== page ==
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What is Cubism, and Why is It Important?

Posted on May 16, 2024 in Art History

Fractured planes, distorted anatomy, geometric explosions — it all sounds chaotic, but really, these are some of the hallmarks of the most influential art movement in the early 20th century. A radical departure from traditional representation in art and a reinvention of form: Cubism. But what exactly is this avant-garde style, and why did it take the art world by storm?

Let’s shift perspective and see the world through a cubist lens.

Related: Another Shift in Perspective: Art Seen Through the “Eyes” of a Painting Robot

What is Cubism?

Cubism is a powerful modern art movement that emerged in the early 20th century, characterized by its revolutionary approach to representation and form in painting and sculpture. At its core, Cubism seeks to depict objects from multiple viewpoints simultaneously, challenging traditional notions of perspective and depth. Cameras show us one side of things — but art doesn’t have to carry this limitation. Inspired by African and Iberian art, as well as the works of Paul Cézanne, Cubist artists sought to explore the essence of form and space by breaking down objects into geometric shapes and planes, highlighting the two-dimensional nature of the canvas while simultaneously exploring three-dimensional reality — and transcending both.

More Art: What is Surrealism, and Why is It Important?

The Origins of Cubism

The invention of Cubism is widely credited to Pablo Picasso and Georges Braque, two visionary artists who embarked on a collaborative journey to redefine the possibilities of artistic expression. In the early 1900s, Picasso and Braque found themselves drawn to the works of French Impressionist Paul Cézanne (one of the most influential painters of all time), whose explorations of structure and different points of view laid the groundwork for the Cubist movement. Inspired by Cézanne’s emphasis on geometric shapes and his departure from traditional perspective, Picasso and Braque began to experiment with new ways of representing reality. Picasso was additionally captivated by African tribal masks, which represented human faces in recognizable, but exaggerated, forms.

The Cubists Transform European Art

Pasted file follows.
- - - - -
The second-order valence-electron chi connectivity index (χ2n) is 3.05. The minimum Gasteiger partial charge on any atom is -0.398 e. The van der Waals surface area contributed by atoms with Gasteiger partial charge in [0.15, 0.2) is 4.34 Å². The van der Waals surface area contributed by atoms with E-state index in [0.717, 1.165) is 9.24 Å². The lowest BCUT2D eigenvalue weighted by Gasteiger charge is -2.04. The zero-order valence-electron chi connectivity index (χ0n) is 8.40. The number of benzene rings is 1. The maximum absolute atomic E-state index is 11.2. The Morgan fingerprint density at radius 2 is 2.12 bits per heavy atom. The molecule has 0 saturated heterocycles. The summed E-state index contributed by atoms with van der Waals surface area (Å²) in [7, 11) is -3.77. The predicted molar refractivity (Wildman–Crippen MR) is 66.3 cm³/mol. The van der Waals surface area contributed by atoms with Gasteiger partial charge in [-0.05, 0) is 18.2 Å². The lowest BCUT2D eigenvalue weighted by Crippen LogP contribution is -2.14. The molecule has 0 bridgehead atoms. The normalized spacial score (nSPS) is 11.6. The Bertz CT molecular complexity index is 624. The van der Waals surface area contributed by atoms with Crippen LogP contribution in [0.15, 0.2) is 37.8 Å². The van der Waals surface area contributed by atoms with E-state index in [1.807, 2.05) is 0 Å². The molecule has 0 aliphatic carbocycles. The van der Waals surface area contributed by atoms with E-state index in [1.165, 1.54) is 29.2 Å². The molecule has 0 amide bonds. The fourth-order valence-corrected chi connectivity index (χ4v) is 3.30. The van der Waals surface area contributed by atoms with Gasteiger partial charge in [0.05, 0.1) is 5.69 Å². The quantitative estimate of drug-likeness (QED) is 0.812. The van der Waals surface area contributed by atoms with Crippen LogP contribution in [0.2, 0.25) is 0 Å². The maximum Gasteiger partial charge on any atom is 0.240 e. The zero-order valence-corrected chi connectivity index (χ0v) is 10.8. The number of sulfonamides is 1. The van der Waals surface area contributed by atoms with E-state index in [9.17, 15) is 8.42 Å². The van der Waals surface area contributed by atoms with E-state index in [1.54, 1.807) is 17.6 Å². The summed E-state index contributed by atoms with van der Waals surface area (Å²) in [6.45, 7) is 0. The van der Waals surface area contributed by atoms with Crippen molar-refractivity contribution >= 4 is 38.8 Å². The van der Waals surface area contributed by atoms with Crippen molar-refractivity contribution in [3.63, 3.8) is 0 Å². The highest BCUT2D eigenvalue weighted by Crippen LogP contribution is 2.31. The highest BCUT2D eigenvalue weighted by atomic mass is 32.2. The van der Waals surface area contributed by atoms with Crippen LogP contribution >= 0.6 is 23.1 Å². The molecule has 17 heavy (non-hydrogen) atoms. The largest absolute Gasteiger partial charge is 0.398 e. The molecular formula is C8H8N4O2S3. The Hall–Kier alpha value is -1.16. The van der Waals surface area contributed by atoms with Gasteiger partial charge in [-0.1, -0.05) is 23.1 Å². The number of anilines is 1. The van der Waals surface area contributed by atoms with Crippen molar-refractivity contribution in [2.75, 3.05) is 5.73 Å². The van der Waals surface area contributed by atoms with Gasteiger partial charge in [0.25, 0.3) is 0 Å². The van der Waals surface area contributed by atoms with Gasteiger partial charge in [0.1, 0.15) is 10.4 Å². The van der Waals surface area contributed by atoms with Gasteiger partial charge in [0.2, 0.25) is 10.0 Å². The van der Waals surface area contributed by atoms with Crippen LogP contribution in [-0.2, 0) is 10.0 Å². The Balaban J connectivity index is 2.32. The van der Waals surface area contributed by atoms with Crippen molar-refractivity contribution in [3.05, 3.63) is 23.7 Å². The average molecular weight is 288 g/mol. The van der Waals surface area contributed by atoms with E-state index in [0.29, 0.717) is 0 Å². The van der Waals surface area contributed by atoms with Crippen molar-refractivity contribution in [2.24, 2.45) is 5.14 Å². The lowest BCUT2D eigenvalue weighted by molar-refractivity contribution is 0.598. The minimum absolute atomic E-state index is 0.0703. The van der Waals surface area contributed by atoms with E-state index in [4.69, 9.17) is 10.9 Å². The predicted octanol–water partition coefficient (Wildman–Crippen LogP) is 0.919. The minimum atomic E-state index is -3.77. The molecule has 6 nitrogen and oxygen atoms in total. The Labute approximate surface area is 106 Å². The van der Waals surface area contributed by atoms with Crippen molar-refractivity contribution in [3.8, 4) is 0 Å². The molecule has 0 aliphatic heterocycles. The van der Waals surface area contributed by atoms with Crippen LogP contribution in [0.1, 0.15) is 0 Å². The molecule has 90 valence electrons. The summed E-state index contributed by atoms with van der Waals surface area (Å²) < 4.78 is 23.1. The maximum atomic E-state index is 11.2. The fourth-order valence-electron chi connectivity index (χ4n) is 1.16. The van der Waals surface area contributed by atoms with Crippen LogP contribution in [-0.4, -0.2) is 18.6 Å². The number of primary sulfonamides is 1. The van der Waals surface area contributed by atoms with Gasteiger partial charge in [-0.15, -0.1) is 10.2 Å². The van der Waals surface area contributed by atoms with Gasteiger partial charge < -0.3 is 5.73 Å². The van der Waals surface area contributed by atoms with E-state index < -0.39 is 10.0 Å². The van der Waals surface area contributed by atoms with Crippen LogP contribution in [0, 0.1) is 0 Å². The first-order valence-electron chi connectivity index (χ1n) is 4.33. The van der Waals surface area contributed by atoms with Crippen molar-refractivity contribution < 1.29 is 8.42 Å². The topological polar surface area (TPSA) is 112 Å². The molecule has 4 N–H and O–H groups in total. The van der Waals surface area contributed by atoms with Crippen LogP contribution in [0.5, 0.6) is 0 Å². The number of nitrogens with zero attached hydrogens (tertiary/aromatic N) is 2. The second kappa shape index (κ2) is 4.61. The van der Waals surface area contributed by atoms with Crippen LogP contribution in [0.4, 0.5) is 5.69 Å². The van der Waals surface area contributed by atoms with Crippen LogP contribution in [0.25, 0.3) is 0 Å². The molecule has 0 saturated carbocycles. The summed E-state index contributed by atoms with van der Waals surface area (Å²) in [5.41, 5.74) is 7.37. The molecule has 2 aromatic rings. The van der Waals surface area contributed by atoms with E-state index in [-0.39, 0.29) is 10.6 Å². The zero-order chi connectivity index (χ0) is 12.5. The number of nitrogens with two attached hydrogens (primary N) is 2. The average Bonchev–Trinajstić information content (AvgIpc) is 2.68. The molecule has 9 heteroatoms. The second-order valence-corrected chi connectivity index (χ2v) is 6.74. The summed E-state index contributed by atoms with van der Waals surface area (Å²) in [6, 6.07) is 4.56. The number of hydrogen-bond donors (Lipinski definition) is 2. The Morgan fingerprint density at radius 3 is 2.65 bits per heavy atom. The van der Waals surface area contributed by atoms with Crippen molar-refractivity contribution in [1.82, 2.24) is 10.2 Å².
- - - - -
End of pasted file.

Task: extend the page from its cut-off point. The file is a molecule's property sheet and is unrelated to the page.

As cubism artists Picasso and Braque delved deeper into their exploration of form, they developed a groundbreaking artistic language characterized by the fragmentation of objects and the reassembly of their constituent parts. In Cubist artworks, objects are depicted from multiple angles simultaneously, creating a complex and multifaceted representation of reality. This fragmentation of form shattered the illusion of perspective and depth that had dominated European art for centuries, ushering in a new era of artistic experimentation and innovation.

Related: More Rebels in the Art World — Impressionism

Beyond the Canvas: Cubism’s Influence Across Disciplines

The impact of Cubism extended far beyond painting, influencing a wide range of creative disciplines. In music, the principles of Cubism found resonance in the compositions of avant-garde composers like Igor Stravinsky, whose groundbreaking works such as The Rite of Spring embraced dissonance, polyrhythms, and fragmented structures reminiscent of Cubist art.

Similarly, in literature, writers such as Gertrude Stein and James Joyce experimented with fragmented narratives and stream-of-consciousness techniques, echoing the fractured perspectives and multiple viewpoints inherent in Cubist artworks. In architecture, the influence of Cubism manifested in the geometric forms, dynamic spatial arrangements, and asymmetrical compositions of avant-garde buildings. Architects like Le Corbusier and Frank Lloyd Wright drew inspiration from Cubist principles, incorporating elements such as overlapping planes, fractured facades, and asymmetrical layouts into their designs.

This fusion of artistic disciplines resulted in a vibrant cross-pollination of ideas and a rich tapestry of innovation that continues to echo across the cultural landscape.

The Enduring Legacy of Cubism

Cubism reshaped the artistic scene (literally) and stands as a testament to the power of artistic innovation and creative exploration. By challenging established norms and pushing the boundaries of expression, Cubist artists like Pablo Picasso and Georges Braque revolutionized European art and inspired generations of creators worldwide to think boldly and embrace experimentation.

How can you reinvent what’s in front of you? What new perspectives can you discover through innovation? Watch the short film, Brushstroke, for more inspiration, and be sure to join the conversation with The Kirby Foundation on Instagram, Facebook, and Pinterest!

Are you interested in hearing the complete story of Paul and Dulcinea? Watch the video (nominated for Best Short Film at the 2021 Vail and Portland Film Festivals) for more info.

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